BAGHDAD, Feb. 5 (Xinhua) -- The political coalition
backed by Iraqi Prime Minister Nuri al-Maliki came first in races for provincial
councils in Baghdad and predominantly Shiite provinces.
The Independent High Electoral Commission of Iraq
(IHEC) released Thursday the first official tallies five days after the
country's landmark polls in a news conference in Baghdad heavily guarded Green
Iraq's Prime Minister Nuri al-Maliki
waves to supporters during an election campaign rally in Hilla, 100 km (62
miles) south of Baghdad January 26, 2009. (Xinhua/Reuters
The results showed that Maliki's State of Law
Coalition effectively won the race in Baghdad and eight other Shiite provinces.
Maliki's coalition won 38 percent of the vote in
Baghdad While Shiite allies of anti-U.S. cleric Muqtada al-Sadr and Sunni bloc
gained 9 percent of votes separately.
Maliki also won 37 percent of vote in Iraq's second
largest city of Basra, whereas the group backed by the once powerful Shiite
Islamic Supreme Council of Iraq (ISCI), headed by Abdul Aziz Hakim, came second
with 11.6 percent in the oil-hub city in southern Iraq.
Iraq's Prime Minister Nuri al- Maliki
dips his finger in ink as he votes at a polling station in Baghdad's Green
Zone January 31, 2009. (Xinhua/Reuters Photo) Photo Gallery>>>
In Shiite province of Kerbala, Maliki's coalition
came third behind the list of Yousif al-Habobi, a former Baathist and another
Meanwhile, the results also showed that Sunni Arabs
regained power at the expense of the Kurds in the province of Nineveh and
Diyala, which remains the last battlefields between U.S. troops and al-Qaida
The Hadbaa List, a secular nationalist group, won
48.4 percent of vote in Sunni Arab dominated province of Nineveh, while the
group backed by Kurdish parties came second with 25.5 percent. The Kurds had
benefited from a massive Arab boycott in the previous elections in 2005.
Electoral workers tally votes at a
polling station in Basra, 420 km (260 miles) southeast of Baghdad, January
31, 2009. (Xinhua/Reuters Photo) Photo Gallery>>>
The Kurds also were the biggest losers in the
volatile province of Diyala, in northeast of Baghdad, where the Accordance
Front, a Sunni bloc, which includes the Iraqi Islamic Party (IIP), came first
with 21.1 percent, while the Kurdish parties came second with 17.2 percent.
The Kurdish parties are running the election in the
provinces of Diyala and Nineveh alone among other Arab secular and
religious(Shiite and Sunni) parties. The elections in the two provinces is a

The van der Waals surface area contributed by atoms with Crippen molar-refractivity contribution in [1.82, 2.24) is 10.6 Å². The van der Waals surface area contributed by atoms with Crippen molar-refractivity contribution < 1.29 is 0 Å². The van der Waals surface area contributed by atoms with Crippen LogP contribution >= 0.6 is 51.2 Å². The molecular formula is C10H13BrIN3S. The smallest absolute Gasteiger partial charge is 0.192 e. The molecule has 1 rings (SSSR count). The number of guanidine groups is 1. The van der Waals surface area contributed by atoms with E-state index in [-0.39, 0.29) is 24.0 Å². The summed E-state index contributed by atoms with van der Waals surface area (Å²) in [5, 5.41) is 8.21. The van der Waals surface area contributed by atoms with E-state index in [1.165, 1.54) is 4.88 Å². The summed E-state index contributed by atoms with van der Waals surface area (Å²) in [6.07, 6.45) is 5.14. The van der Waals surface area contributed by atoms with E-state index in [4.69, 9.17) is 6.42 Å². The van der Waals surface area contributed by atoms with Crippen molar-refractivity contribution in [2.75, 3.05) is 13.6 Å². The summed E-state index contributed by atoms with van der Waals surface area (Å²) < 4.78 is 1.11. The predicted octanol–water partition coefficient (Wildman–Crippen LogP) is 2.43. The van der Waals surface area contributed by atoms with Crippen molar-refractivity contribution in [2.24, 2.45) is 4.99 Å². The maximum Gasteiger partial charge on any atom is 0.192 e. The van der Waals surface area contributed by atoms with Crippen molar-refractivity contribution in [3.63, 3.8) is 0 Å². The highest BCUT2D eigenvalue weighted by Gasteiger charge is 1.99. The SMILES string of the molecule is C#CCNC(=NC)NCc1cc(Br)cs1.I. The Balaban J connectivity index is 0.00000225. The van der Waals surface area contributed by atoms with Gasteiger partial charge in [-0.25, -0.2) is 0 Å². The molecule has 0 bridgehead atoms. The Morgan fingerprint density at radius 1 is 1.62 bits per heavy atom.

signal that Arabs are determined to resist any part of their provinces to join
the three Kurdish provinces of the semi-autonomous region in northern Iraq.
Iraqis wait to vote at a polling station
in Baghdad, capital of Iraq, Jan. 31, 2009. Iraqi provincial voting
started Saturday morning as Iraqis went to the polls, during which some
14,400 candidates were contesting 440 provincial seats. (Xinhua/Gao
In Anbar province, in western Iraq, tension between
rival Sunni parties have been running high after leaders of the Awakening
Council groups, or Sahwa militant groups who fought al-Qaida militants in their
areas, accused the Iraqi Islamic Party (IIP), headed by Vice President Tariq
al-Hashimi, of committing fraud to win majority of the 29-seat provincial
council. IIP vehemently denied the accusation.
The tribal leaders in Anbar maybe finally satisfied
after they came second with 17.1 percent of the vote following the Sunni secular
party lead by Salih al-Mutlaq who won 17.6 of the vote, while the IIP came third
with 15.9 percent.
On Saturday, millions of Iraqis headed to cast their
ballots in polling stations across 14 out of 18 Iraqi provinces to choose their
leaders in provincial councils.
BAGHDAD, Feb. 4 (Xinhua) -- The Iraqi electoral commission
is probing Wednesday serious allegations of electoral fraud in Anbar province in
western Iraq that if confirmed could change the election results there.
The Independent High Electoral Commission of Iraq
(IHEC) has received many complaints about fraud and irregularities from the
Sunni Arab dominated province of Anbar, Faraj al-Haidari, head of the IHEC
said. Full story
BAGHDAD, Jan. 31 (Xinhua) -- Polling stations closed doors
on Saturday in Iraq's provincial elections after being held open an extra hour
for the heavy turnout during the last hours of the day.
Polls closed at 6:00 p.m. (1500 GMT) after 11 hours
of casting ballots for several millions out of some 15 million Iraqis who were
called to elect members of the provincial councils in 14 out of Iraq's 18
provinces. Full story
BAGHDAD, Jan. 30 (Xinhua) -- Iraqis face a milestone of
reshaping the political landscape of the war-torn state on Saturday, as over 70
percent of its 15 million eligible voters are to cast their ballots in hundreds
of polling stations across the nation's 14 provinces.
In Saturday's regional parliamentary elections, the
first nationwide election in three years, Iraqis will choose leaders for those
provincial councils, when more than 14,400 candidates, about3,900 of them women,
are competing for 444 seats. Full story